KAMPALA – The Uganda Child Rights NGO Network – UCRNN has regretted the growing reports of physical, sexual and emotional violence in homes, communities and schools involving children.
Recently, social media was awash with a video of a mother brutally assaulting her own 10-year-old boy and a 6-year-old girl who was defiled by a teacher.
Speaking to the media at the launch of a status report about violence to children in homes on Tuesday at their office at ministers’ village in Ntinda, UCRNN revealed that corporal punishment is still practiced in many schools as a mode of ‘discipline’ despite being banned by law.
Damon Wamara, the Network Executive Director said that while the Ugandan Penal Code Act provides for death as the punishment for defilement (para, 129(1)), this has not been enforced.
“Some offenders bribe their way out of prison and continue to traumatize victims within the community. Physical violence includes in called for excess slapping, beating, punching and kicking while Sexual violence includes defilement, rape, child pornography and fondling.”
According to a report, the “2018 Uganda Violence Against children survey”, four in ten girls (44%) and six in ten boys (59%) ages 13-17 experienced physical violence in the last year, while 3/4 of Ugandan children had experienced violence in childhood”, while of 18-24-year-old Ugandans, one in three girls (35%) and one in six boys.
Data also revealed that 17% reported experiencing sexual violence during their childhoods. In the past year, children ages 13-17 years, one in four girls (25%) and one in ten boys (11%) reported sexual violence.
Further, according to a 2021 report from Joining Forces for Africa “Protecting children during the COVID-19 crisis and beyond, 61.4% of children had experienced physical or psychological aggression from guardians in the month of October to November 2020.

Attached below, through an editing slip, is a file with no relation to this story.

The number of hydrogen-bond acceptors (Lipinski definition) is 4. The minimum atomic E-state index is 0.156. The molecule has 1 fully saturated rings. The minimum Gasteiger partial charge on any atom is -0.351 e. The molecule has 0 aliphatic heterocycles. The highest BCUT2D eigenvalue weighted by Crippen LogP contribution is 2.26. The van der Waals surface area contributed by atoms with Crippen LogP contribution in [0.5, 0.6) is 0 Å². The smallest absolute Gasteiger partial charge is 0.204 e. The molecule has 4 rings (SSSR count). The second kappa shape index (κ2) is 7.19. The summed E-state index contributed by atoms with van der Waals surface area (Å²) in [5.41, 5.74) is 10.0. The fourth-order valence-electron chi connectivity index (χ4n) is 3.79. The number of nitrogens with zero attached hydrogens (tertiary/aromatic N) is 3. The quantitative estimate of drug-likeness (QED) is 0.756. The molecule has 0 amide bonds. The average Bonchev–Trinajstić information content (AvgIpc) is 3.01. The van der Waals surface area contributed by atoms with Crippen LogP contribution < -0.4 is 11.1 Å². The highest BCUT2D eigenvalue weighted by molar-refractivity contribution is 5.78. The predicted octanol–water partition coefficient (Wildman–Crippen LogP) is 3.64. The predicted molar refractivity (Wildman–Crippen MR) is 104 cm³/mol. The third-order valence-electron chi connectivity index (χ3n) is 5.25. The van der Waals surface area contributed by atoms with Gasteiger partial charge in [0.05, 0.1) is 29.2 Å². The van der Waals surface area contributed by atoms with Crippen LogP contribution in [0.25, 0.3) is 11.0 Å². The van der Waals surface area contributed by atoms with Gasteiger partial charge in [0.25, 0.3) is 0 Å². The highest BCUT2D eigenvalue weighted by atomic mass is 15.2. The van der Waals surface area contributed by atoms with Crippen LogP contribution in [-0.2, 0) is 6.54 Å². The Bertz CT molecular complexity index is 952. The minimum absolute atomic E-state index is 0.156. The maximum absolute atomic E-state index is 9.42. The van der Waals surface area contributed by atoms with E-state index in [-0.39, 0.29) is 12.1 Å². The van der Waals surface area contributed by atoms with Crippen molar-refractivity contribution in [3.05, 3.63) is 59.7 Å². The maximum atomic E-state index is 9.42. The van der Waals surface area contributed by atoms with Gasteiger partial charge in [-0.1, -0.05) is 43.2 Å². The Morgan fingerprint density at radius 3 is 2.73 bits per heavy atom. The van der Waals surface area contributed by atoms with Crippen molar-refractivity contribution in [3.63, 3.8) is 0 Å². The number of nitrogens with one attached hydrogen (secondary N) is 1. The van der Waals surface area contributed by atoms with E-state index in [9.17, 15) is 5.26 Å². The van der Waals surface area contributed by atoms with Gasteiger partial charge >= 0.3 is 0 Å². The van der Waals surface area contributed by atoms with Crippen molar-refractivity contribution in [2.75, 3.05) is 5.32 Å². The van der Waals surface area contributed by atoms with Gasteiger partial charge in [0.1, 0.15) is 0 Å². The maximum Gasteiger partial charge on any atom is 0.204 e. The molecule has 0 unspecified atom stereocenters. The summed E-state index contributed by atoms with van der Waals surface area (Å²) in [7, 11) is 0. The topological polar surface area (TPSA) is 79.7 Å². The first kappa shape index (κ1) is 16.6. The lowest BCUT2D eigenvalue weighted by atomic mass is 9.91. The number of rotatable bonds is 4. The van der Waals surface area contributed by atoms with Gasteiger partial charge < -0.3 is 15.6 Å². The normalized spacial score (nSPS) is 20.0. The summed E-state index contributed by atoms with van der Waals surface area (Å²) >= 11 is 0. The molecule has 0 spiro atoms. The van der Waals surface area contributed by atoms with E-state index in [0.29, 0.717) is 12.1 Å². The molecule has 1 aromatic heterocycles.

Statistics from the Uganda Child Helpline (UCHL) for the period 2020-2021, showed physical violence on boys to be over 85% cases as one of the most reported forms of violence.
Uganda is a signatory to the UNCRC, ACRWC & is a pathfinder country on ending Violence Against Children. The Constitution of Uganda 1995, Article 34 provides for the rights of children to be cared for and protected. The Children Act 2016, as amended (Cap 59, Laws of Uganda) enhances the protection of children from all forms of violence. In addition, the Penal Code Act – Cap 120 (as amended) establishes physical and sexual assault as an offence and spells out penalties for perpetrators of such actions.
UCRNN says that Physical and Sexual Violence have dire consequences on the lives of children, including death, physical maiming, trauma among many others.
“In addition, it is proven that child victims of violence may also use violence to resolve problems in the future. We need to do more to end all forms of violence against children,” said Mr. Wamara.
Now, the Network has called upon the Government to strengthen child protection structures at all levels including the recruitment and adequate facilitation of Probation and Social Welfare officers (PSWOS) and Community Development Officers (CDOs) at the district and sub-county levels.
“20% of districts still don’t have PSWOs in place and those that have are not well resourced.”
They also want the Government to ensure the continued enforcement of the laws to eliminate all forms of violence against children in institutional settings and extend this to all places including homes, with monitoring and prosecution of offenders.
According to them, the Government and development partners should popularise the National Parenting Guidelines nationally right to the community level. “MaLSO Parents and caregivers use their hands to nurture, support, and guide children instead of using them for violence.”
“We call on everyone to rally behind the Hands4Good Campaign to end physical violence against children.”
Uganda Child Rights NGO Network (UCRNN) is a coalition of 150 child-focused organisations, including community-based, national, and international NGOs working for the welfare and rights of children in Uganda.
About the Hands4Good campaign
Hands4Good is a social behaviour change campaign focusing on ending physical violence in homes. The campaign is being ran by the Joining Forces Alliance, with funding from the European Union. The nine-month campaign is working with communities to end physical violence in homes. Using the hand as a moniker, the campaign will challenge parents/caregivers to use their hands to nurture, guide and develop children and not to abuse them.